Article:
A Scribbly on Ghibli: MY FIRST GHIBLI

My Neighbor Totoro (1988)

Everyone (and I do mean everyone, except for like hermits and rock people) has seen or at least semi-recognizes My Neighbor Totoro and its titular creature. Totoro is the company’s official mascot, appearing at the beginning of literally every Ghibli movie and is available in literally any form of merchandise you could possibly think of. My Neighbor Totoro has solidified itself as an animated classic and has a cult following akin…well nothing else that I can think of. My Neighbor Totoro is the face of Ghibli and is one of the best animated movies of all time… Now all that being said…it’s also just a tiny bit boring.



Okay so I know that’s a bit of a claim to make talking about one of the greatest animated films of all time but it’s kind of true. While yes, the design of the scenery is gorgeous and yes, the characters are unique, cute, and (mostly) fun, and again yes, the story is creative and pretty unique…. it’s just ultimately a whole lot of nothing. The girls move into a new house in the country because their mother is sick in the hospital, they become friends with the “keeper of the forest”, the four-year-old is a brat and the older sister takes care of her, the end. I mean there is some adventure; watching the way the spirit and human worlds interact with each other is done in such a light-hearted capricious way you can’t help but smile; but Totoro is the whole show. In a movie that is only eighty-six minutes long, it takes twenty-six for the titular character to show up and the scenes between his appearances just seem to have the tendency to drag on.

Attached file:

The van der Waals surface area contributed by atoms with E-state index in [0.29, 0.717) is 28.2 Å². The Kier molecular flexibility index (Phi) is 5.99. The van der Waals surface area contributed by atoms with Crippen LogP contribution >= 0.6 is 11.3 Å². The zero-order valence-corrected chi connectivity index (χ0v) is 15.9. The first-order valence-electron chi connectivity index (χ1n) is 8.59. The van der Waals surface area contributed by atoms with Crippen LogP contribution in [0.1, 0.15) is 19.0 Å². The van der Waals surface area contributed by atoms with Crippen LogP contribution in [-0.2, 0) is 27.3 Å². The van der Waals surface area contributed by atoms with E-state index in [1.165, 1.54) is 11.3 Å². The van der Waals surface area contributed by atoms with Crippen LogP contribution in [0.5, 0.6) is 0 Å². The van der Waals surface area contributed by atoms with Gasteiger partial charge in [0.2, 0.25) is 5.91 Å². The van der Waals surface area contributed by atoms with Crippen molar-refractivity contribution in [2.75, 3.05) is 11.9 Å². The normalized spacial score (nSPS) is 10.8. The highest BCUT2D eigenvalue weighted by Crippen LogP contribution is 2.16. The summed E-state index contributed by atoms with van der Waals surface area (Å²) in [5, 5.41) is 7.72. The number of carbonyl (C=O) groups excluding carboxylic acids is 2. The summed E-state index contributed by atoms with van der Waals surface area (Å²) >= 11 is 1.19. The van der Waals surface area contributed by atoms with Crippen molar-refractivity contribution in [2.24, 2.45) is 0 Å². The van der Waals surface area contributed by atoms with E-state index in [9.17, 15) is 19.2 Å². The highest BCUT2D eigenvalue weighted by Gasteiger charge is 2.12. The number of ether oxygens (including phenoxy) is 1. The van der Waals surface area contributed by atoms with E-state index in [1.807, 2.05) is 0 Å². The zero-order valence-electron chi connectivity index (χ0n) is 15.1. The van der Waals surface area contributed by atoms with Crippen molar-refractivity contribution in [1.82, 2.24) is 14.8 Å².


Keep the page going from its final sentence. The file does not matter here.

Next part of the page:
The best parts of the movie, directly involve the forest spirits; without them we’re left with scenes of Mei being a terrible toddler and her sister Satsuki taking on the maternal role for her absent mother. I never actually noticed how bad Mei was until I watched it this go round; she was rude, she cried if she didn’t get her way, she followed Satsuki around everywhere she went and whenever she wasn’t supposed to go she never listened. The last part of the movie revolves around Mei running away after being told her mother had to stay at the hospital; their community ends up dragging a lake looking for her and she nearly gave her elder neighbor a heart attack. Then there’s Satsuki, the older sister who cooks and cleans and takes care of her sister, always trying to be brave and be strong. Eventually she ends up breaking down into tears because of repressed fears about her mother’s mortality. So yeah, we end up navigating between scenes like these and scenes filled with the innocence and light-heartedness of childhood and nature.


So as we end the movie singing the name of our favorite giant sleepy forest spirit, we’re left with delightful feelings of relief for the Kusakabe family. My Neighbor Totoro is and will always be an animated classic that I do plan to one-day share with my own future terrible toddlers. And soon everyone will be singing about “my neighbor to to ro totoro to to ro totoro”.

Tags: , , ,

About the Author

Sierra Beeler is a junior English major at UNC Charlotte. An aspiring screenwriter, she hopes to one day entertain the masses with a book series turned television show she hopes will “put J.K Rowling to shame.” When not working on one of her many uncompleted projects, Sierra enjoys watching Hulu and crying over fictional characters.